The primary reason that homeowners install ductless heating systems is the level of versatility that they provide. The lack of ducts means that each room will need to have its own ductless heating system. Though this may seem expensive and needlessly complicated, it grants the ability to set a different climate for each room. This is something that a centralized heating system is not capable of doing. Ductless heating systems also avoid the nearly 30% of heat lost on average to duct leaks that central systems have to deal with. Thus, ductless systems both save energy and provide added options compared to other heating systems.

If you’re interested in installing ductless heating, call APC Plumbing & Heating to schedule an appointment for our professional heating services in the Denver area.

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How Does Incorrect Duct Size Affect Your Heating?

Friday, January 30th, 2015

Ducts are a vitally important, and all-to-rarely considered, part of your forced air heating system. Though they are naturally unobtrusive and often quiet, ducts require just as much consideration during installation as any other part of your heating system. If the ducts are improperly sized during installation, it can have an enormous negative impact on your heating system’s ability to operate. Let’s examine the consequences of installing ducts that are either too large or too small.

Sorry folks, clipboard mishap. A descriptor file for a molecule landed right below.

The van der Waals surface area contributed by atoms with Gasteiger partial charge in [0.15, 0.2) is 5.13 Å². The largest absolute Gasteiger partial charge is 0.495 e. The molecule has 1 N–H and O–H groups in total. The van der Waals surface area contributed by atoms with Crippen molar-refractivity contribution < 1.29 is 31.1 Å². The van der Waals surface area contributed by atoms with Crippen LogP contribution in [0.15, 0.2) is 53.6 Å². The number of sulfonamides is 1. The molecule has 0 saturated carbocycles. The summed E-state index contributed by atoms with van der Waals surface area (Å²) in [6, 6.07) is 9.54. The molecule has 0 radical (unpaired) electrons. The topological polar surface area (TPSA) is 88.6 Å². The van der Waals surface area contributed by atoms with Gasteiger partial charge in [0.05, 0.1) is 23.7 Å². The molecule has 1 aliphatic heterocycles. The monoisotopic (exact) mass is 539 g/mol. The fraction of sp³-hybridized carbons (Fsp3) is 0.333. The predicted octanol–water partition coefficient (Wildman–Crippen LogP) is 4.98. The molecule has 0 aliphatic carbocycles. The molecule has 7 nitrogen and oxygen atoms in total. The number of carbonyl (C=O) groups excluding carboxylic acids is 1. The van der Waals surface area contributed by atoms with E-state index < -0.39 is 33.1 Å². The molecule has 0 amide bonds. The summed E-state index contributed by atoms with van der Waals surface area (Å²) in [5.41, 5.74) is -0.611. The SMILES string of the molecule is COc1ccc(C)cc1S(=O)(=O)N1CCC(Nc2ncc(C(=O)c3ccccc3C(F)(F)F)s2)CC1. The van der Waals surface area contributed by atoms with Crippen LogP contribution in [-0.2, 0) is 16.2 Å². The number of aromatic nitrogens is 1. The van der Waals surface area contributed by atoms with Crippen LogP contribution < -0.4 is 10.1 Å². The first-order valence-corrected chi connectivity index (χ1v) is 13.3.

Oversized Ducts

Each forced air heating system is equipped with an air handler, which is designed to move a certain volume of air a set distance. This volume changes depending on the size of the system. The different options for duct sizing are meant to match the different sizes of heating systems and their air handlers, so that the proper amount of air is circulated around the house.

By choosing ducts that are too large, you are providing a lot more area for the air handler to cover. As the system itself is not rated to move air that distance, much less air will actually make it into the various rooms that need to be heated. This leads to a dramatic loss in heat output for the heating system, which is a waste of money for you.

Undersized Ducts

Ducts that are too small for your heating system will result in an increase in static pressure. There are two consequences of this. The first is that your ducts will be much noisier than they should be. This should be easy to detect, as the noise is often so loud as to be extremely distracting. The second issue is that your system will have to work much, much harder to heat your home. The system will have to run longer and longer, to adequately heat your home, which will waste more and more money. Undersized ducts will also shorten your heater’s lifespan, as it won’t be getting enough air circulating through it to work properly.

If you have questions about duct sizing, call APC Plumbing & Heating. We provide quality heating services in the Denver area.

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What Are Some Common Radiant Heating Problems?

Friday, January 23rd, 2015